Photo Credit: Micha Sender via Wikimedia
In 2000, the US vetoed a sale to china of the Phalcon spy plane developed by Israel Aerospace Industries.

American concern about the tightening of trade and technology ties between China and Israel is at the center of the talks this week between President Donald Trump’s National Security Advisor, John Bolton, and Israeli officials, Haaretz reported Monday. According to Bolton’s senior staff, the talks are both about the general penetration of Chinese technologies into Israel and specifically regarding Huawei and ZTE, which Trump is considering banning in the US, and which Japan, Australia and New Zealand have already blocked because of concerns over its links to the Chinese government.

Kan, Israel’s Public Broadcasting Corporation, reported this week the US is unhappy about increased Chinese influence at the expanded Haifa port, which is being built by Israeli and Chinese companies, and starting in 2021 will be operated by Shanghai International Port Group.


Israel has been warned by US officials that China’s role in running the Haifa port and other Israeli infrastructure would make it difficult to continue Israel’s cooperation with the US Navy.

“They just blew up at us,” senior Israeli officials said last November about a meeting with US officials about the increased Chinese involvement in large-scale infrastructure projects in Israel. By “just blew up,” Israeli officials meant the Americans issued an ultimatum: “Decide on your priorities about trade with China, or we will.”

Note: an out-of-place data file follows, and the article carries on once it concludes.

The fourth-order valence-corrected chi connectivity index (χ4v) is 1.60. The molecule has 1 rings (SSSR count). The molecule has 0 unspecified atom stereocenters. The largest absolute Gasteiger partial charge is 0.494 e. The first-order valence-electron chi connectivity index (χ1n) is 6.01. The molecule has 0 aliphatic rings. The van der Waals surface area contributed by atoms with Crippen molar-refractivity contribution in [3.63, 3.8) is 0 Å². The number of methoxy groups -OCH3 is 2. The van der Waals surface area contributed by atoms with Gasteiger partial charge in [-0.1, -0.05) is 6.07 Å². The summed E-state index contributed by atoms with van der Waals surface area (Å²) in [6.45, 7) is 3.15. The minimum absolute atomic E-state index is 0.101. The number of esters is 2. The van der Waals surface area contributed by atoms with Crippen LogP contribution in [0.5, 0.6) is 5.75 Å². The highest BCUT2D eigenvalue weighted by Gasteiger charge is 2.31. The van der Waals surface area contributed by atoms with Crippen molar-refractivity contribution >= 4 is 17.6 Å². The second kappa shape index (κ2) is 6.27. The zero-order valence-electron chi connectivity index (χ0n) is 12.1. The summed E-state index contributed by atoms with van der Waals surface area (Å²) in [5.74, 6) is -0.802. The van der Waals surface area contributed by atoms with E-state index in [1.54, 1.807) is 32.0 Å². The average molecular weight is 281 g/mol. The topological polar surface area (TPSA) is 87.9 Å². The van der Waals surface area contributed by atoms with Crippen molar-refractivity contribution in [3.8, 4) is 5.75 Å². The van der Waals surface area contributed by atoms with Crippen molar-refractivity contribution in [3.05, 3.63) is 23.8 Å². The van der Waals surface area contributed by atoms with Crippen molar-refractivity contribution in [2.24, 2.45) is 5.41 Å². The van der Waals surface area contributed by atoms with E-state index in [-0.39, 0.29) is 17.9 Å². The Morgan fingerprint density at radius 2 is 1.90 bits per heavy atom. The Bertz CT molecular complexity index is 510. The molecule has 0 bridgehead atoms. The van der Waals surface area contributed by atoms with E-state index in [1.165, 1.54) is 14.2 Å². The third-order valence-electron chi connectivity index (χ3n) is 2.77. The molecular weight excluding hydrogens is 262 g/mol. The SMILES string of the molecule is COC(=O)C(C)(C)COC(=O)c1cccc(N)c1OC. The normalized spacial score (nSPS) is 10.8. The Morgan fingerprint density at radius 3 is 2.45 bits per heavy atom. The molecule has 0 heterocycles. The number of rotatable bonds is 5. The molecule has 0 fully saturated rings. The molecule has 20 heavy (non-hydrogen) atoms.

The Trump administration sees China not only as a commercial competitor, but also a strategic threat to the US, considering China’s massive colonial expansion in Africa and South America. Coupled with the US’ tendency to withdraw from projects in the third world, this makes the Chinese global strategic threat very real.

The US is also borderline panicky about Israel’s cooperation with China, especially in hi tech, because so much Israeli security research and development relies on close cooperation with American companies, never mind the annual $3.8 billion the US gives Israel.

On Sunday, just before meeting Bolton, Prime Minister Netanyahu boasted at his weekly cabinet meeting that Israeli export to China rose by 56% in 2018. Back in 2014, Netanyahu designated the Chinese market as an excellent opportunity for Israel and passed a government decision to strengthen trade with China.

Back in 2000, the Americans vetoed an Israeli deal to sell Phalcon spy planes to the Chinese, and threatened to cut its aid money. Israel blinked first.

MK Ofer Shelah (Yesh Atid) last month submitted a bill proposing a committee to be run by the head of the National Security Council to approve foreign purchase transactions. The committee would include representatives of the Ministries of Finance and Foreign Affairs, the Shin Bet, the National Cyber ​​Network and the National Economic Council.

Shelah suggested that security professionals must be consulted in every large scale transaction and major infrastructure project. The committee will not have veto power, but will be able to present the security considerations arising from foreign transactions.